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'For the sake of busy parents, schools need to make costume days optional'

Parents don't have time to spend hours making costumes for the countless school dressing up days, says Mumsnet founder and chief executive

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Every now and then, as the parent of a school-age child, the yawning gap between how your home life works and how school staff think that it works becomes painfully apparent.

The fact is that, however delighted you are with your child’s school, its implied assumption that there’s an adult at home who can drop everything at short notice to contribute to extracurricular activities is a rather frustrating one.

There are a number of school events that cause logistical difficulties and hair-tearing for families, but the proliferation of school dressing-up days is a particular thorn in the side. At the start of this month, grumbling about the expectation that children turn up at school in costume was dialled up from a background murmur to a shout in advance of this year’s World Book Day: the annual celebration of causing your parents extreme stress by suddenly demanding a Charlie Bucket ensemble at 7pm the day before it’s needed.

Of course, it’s difficult to object to this without sounding like an oddball who is deeply hostile to literacy. What sort of parent wouldn’t be keen to nurture a child’s bibliophilia?

Too little time

But many parents are simply not convinced that panic-buying a shiny nylon costume for £20 is a particularly effective way of persuading a child to give Mr Gum a go. (And before you ask: no, we can’t make it from things we’ve already got at home.)

Some children aren’t that keen on dressing up, and spend the whole day feeling uncomfortable. And plenty of parents are just fed up with schools’ apparent belief that most homes have dressing-up boxes that would be the envy of the Old Vic and are easily able to accommodate the annual demand for nativity costumes, Easter bonnets, French accessories, Victorian knickerbockers and Comic Relief-themed polka dots (always one size larger, of course). Christmas jumpers seem to be the newest addition to the interminable list, sending clench-jawed parents down to Primark at a time of year when the extra expense is especially unwelcome.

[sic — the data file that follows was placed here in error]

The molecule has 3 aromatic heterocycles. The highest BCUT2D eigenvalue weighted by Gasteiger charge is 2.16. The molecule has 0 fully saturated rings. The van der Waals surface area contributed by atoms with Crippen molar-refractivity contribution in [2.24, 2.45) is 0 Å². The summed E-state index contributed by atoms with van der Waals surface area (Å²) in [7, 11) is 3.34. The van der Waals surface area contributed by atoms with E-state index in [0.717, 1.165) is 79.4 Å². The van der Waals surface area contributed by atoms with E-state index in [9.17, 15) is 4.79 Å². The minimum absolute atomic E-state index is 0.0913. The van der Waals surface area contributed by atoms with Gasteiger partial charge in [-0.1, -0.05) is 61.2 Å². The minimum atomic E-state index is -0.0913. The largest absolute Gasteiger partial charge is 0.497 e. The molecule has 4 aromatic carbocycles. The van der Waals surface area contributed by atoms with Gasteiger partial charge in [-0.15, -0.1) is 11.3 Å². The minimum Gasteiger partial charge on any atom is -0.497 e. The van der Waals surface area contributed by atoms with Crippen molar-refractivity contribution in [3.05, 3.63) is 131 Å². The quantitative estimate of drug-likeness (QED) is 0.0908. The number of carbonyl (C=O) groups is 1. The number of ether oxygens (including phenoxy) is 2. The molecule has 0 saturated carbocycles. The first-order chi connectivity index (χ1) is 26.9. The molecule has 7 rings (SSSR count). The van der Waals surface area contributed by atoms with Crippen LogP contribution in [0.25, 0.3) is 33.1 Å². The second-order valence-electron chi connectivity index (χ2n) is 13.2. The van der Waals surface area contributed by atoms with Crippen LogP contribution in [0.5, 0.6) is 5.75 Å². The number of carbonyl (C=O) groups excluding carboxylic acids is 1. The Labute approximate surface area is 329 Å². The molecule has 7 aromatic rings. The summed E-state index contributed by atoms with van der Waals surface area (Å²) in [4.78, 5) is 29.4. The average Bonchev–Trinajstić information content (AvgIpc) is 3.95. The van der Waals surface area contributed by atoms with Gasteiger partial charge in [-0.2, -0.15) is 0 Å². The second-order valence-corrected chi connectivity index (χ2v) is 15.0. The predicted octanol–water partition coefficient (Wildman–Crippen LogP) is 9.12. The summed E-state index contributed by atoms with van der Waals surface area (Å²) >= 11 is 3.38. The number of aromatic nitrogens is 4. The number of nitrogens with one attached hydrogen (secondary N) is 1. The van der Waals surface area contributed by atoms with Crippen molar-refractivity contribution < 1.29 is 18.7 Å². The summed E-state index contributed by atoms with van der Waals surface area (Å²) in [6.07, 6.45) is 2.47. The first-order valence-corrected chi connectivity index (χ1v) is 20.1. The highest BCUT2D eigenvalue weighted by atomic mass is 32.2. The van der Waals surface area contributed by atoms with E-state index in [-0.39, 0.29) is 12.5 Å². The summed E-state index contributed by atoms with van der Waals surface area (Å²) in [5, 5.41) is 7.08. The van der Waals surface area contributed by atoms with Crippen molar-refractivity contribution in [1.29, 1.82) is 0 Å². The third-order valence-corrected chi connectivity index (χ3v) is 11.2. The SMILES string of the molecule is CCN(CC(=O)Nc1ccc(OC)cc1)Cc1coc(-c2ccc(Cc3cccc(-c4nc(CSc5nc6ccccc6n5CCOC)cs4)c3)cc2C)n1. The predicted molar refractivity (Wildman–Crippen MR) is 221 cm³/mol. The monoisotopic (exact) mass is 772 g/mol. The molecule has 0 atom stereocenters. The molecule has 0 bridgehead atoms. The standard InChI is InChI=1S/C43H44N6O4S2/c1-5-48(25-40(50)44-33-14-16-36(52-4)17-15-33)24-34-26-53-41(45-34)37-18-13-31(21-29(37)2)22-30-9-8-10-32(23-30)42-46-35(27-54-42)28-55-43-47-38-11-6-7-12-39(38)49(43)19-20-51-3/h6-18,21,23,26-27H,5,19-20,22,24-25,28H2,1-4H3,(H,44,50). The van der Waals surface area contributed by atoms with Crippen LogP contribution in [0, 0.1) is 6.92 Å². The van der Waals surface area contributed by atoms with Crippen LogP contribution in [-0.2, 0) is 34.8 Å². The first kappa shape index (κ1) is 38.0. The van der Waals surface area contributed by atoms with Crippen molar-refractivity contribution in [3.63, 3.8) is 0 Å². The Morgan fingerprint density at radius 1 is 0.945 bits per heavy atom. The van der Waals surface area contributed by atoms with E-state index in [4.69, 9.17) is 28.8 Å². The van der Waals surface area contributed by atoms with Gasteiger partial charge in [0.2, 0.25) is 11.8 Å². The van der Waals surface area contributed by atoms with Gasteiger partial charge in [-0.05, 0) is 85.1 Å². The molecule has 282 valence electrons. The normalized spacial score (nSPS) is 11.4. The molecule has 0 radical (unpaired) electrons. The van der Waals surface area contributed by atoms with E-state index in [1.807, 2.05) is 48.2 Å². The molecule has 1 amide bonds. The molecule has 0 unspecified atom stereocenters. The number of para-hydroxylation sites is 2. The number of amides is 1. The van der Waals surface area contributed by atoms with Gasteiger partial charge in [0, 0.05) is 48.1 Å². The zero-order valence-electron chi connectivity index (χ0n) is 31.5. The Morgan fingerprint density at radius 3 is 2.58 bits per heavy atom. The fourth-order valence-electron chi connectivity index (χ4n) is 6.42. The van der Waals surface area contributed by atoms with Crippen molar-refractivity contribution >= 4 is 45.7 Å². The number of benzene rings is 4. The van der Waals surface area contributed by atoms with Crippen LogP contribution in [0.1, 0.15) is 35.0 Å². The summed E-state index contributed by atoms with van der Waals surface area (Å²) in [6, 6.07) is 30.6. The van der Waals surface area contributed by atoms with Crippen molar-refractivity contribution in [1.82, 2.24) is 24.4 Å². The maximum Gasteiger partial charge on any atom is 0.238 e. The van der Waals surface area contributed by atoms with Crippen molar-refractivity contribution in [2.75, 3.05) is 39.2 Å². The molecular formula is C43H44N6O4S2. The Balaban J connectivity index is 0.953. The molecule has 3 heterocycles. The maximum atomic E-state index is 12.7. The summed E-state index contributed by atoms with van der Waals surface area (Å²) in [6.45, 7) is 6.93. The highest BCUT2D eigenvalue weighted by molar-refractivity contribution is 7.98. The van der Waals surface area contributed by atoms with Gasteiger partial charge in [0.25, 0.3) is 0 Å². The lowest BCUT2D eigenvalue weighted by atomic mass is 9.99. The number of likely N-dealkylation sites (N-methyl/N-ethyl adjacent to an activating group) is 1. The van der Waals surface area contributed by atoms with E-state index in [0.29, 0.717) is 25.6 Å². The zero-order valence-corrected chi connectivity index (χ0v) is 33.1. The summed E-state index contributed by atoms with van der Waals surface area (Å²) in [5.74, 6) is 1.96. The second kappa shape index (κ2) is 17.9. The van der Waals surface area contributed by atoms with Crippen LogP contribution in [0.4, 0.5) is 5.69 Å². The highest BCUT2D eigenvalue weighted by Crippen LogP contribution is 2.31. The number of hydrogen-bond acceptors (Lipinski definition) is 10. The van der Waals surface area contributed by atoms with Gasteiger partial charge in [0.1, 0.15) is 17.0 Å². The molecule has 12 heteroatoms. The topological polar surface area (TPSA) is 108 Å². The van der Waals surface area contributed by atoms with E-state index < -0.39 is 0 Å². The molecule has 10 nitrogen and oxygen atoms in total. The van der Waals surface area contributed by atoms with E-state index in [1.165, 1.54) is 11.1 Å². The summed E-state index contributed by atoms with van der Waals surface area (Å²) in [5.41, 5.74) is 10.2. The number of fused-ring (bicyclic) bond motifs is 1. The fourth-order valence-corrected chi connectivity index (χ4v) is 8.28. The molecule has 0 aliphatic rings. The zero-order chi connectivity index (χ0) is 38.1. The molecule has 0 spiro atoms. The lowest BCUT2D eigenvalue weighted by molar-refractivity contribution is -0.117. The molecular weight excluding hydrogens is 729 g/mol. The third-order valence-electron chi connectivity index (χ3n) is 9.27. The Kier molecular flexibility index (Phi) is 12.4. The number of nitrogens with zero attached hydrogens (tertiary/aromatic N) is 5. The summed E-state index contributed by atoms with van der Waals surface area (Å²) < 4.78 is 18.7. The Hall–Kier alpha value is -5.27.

In the end – as with complex homework projects necessitating adult involvement – it’s difficult to escape the impression that this is thanks to unexamined assumptions about the availability of parents’ (let’s say mothers’) time, and/or spare cash. These days, household economics demand that most families have two parents in paid work; single parents are often working and undertaking all domestic duties by themselves. Parents are usually happy to spend time helping their children with reading, but using what might be their only spare hour of the day to arrange yet another costume can be another thing altogether, especially when the benefits are so unclear.

Of course, there are children who love dressing up – and even parents who love designing the costumes – but for the sake of everyone’s blood pressure, it would be constructive if costume days could be made explicitly optional. I suspect that the Mumsnet user’s daughter who “had to go as Hermione Granger four years running” would be inclined to agree.

Justine Roberts is founder and chief executive of Mumsnet. See @justine_roberts

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